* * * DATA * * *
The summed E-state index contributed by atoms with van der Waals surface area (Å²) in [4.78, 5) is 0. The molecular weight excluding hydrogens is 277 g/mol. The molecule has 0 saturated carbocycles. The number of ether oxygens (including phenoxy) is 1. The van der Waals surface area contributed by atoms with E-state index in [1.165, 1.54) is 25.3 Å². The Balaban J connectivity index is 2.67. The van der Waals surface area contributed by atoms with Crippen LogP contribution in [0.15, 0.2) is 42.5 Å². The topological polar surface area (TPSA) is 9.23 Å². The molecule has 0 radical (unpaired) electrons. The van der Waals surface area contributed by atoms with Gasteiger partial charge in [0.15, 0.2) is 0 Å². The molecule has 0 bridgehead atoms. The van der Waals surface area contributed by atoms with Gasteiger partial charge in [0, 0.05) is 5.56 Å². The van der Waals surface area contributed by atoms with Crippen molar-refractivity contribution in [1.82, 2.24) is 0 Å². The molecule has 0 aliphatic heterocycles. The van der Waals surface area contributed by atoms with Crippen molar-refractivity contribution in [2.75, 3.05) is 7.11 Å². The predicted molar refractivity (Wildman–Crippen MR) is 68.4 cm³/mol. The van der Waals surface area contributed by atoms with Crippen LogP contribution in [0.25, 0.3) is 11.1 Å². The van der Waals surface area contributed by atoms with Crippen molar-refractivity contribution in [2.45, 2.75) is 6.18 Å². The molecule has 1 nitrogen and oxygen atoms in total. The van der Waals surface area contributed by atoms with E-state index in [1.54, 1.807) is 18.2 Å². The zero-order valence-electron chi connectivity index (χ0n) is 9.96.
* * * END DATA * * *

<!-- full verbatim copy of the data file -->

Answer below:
The summed E-state index contributed by atoms with van der Waals surface area (Å²) in [4.78, 5) is 0. The molecular weight excluding hydrogens is 277 g/mol. The molecule has 0 saturated carbocycles. The number of ether oxygens (including phenoxy) is 1. The van der Waals surface area contributed by atoms with E-state index in [1.165, 1.54) is 25.3 Å². The Balaban J connectivity index is 2.67. The van der Waals surface area contributed by atoms with Crippen LogP contribution in [0.15, 0.2) is 42.5 Å². The topological polar surface area (TPSA) is 9.23 Å². The molecule has 0 radical (unpaired) electrons. The van der Waals surface area contributed by atoms with Gasteiger partial charge in [0.15, 0.2) is 0 Å². The molecule has 0 bridgehead atoms. The van der Waals surface area contributed by atoms with Gasteiger partial charge in [0, 0.05) is 5.56 Å². The van der Waals surface area contributed by atoms with Crippen molar-refractivity contribution in [1.82, 2.24) is 0 Å². The molecule has 0 aliphatic heterocycles. The van der Waals surface area contributed by atoms with Crippen molar-refractivity contribution in [2.75, 3.05) is 7.11 Å². The predicted molar refractivity (Wildman–Crippen MR) is 68.4 cm³/mol. The van der Waals surface area contributed by atoms with Crippen LogP contribution in [0.25, 0.3) is 11.1 Å². The van der Waals surface area contributed by atoms with Crippen molar-refractivity contribution in [2.45, 2.75) is 6.18 Å². The molecule has 1 nitrogen and oxygen atoms in total. The van der Waals surface area contributed by atoms with E-state index in [1.54, 1.807) is 18.2 Å². The zero-order valence-electron chi connectivity index (χ0n) is 9.96.